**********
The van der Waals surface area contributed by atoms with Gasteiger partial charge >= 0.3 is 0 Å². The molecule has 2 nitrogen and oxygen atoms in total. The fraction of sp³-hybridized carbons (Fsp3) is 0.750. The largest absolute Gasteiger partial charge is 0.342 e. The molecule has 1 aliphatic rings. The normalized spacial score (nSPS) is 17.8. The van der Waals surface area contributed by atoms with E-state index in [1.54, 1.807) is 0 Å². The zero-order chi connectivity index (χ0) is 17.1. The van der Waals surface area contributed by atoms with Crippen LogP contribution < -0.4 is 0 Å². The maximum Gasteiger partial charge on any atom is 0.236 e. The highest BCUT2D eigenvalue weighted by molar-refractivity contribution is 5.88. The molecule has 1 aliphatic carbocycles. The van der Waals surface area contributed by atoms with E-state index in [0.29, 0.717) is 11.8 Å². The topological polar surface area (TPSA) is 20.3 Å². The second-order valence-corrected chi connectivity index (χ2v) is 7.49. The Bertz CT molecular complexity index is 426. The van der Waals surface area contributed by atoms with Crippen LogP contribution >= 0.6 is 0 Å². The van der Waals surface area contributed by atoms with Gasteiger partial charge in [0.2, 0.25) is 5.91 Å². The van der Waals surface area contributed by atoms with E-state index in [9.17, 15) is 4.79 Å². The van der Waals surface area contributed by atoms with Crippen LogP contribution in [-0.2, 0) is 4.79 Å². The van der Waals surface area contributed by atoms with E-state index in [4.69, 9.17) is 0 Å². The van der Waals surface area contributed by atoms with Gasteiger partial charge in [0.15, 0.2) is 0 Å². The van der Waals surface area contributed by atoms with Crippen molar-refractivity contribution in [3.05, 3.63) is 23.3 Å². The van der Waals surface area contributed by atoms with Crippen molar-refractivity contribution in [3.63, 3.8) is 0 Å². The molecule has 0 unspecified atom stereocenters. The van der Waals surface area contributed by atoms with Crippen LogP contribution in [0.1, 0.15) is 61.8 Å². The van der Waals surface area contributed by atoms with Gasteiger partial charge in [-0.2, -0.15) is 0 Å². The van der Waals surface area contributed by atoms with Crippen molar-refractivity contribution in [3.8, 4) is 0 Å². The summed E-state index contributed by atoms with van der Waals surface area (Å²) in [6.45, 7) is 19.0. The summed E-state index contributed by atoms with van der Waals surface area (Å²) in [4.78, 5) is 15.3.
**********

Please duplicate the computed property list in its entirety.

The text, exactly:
The van der Waals surface area contributed by atoms with Gasteiger partial charge >= 0.3 is 0 Å². The molecule has 2 nitrogen and oxygen atoms in total. The fraction of sp³-hybridized carbons (Fsp3) is 0.750. The largest absolute Gasteiger partial charge is 0.342 e. The molecule has 1 aliphatic rings. The normalized spacial score (nSPS) is 17.8. The van der Waals surface area contributed by atoms with E-state index in [1.54, 1.807) is 0 Å². The zero-order chi connectivity index (χ0) is 17.1. The van der Waals surface area contributed by atoms with Crippen LogP contribution < -0.4 is 0 Å². The maximum Gasteiger partial charge on any atom is 0.236 e. The highest BCUT2D eigenvalue weighted by molar-refractivity contribution is 5.88. The molecule has 1 aliphatic carbocycles. The van der Waals surface area contributed by atoms with E-state index in [0.29, 0.717) is 11.8 Å². The topological polar surface area (TPSA) is 20.3 Å². The second-order valence-corrected chi connectivity index (χ2v) is 7.49. The Bertz CT molecular complexity index is 426. The van der Waals surface area contributed by atoms with Crippen LogP contribution >= 0.6 is 0 Å². The van der Waals surface area contributed by atoms with Gasteiger partial charge in [0.2, 0.25) is 5.91 Å². The van der Waals surface area contributed by atoms with E-state index in [9.17, 15) is 4.79 Å². The van der Waals surface area contributed by atoms with Crippen LogP contribution in [-0.2, 0) is 4.79 Å². The van der Waals surface area contributed by atoms with E-state index in [4.69, 9.17) is 0 Å². The van der Waals surface area contributed by atoms with Gasteiger partial charge in [0.15, 0.2) is 0 Å². The van der Waals surface area contributed by atoms with Crippen molar-refractivity contribution in [3.05, 3.63) is 23.3 Å². The van der Waals surface area contributed by atoms with Crippen molar-refractivity contribution in [3.63, 3.8) is 0 Å². The molecule has 0 unspecified atom stereocenters. The van der Waals surface area contributed by atoms with Crippen LogP contribution in [0.1, 0.15) is 61.8 Å². The van der Waals surface area contributed by atoms with Gasteiger partial charge in [-0.2, -0.15) is 0 Å². The van der Waals surface area contributed by atoms with Crippen molar-refractivity contribution in [3.8, 4) is 0 Å². The summed E-state index contributed by atoms with van der Waals surface area (Å²) in [6.45, 7) is 19.0. The summed E-state index contributed by atoms with van der Waals surface area (Å²) in [4.78, 5) is 15.3.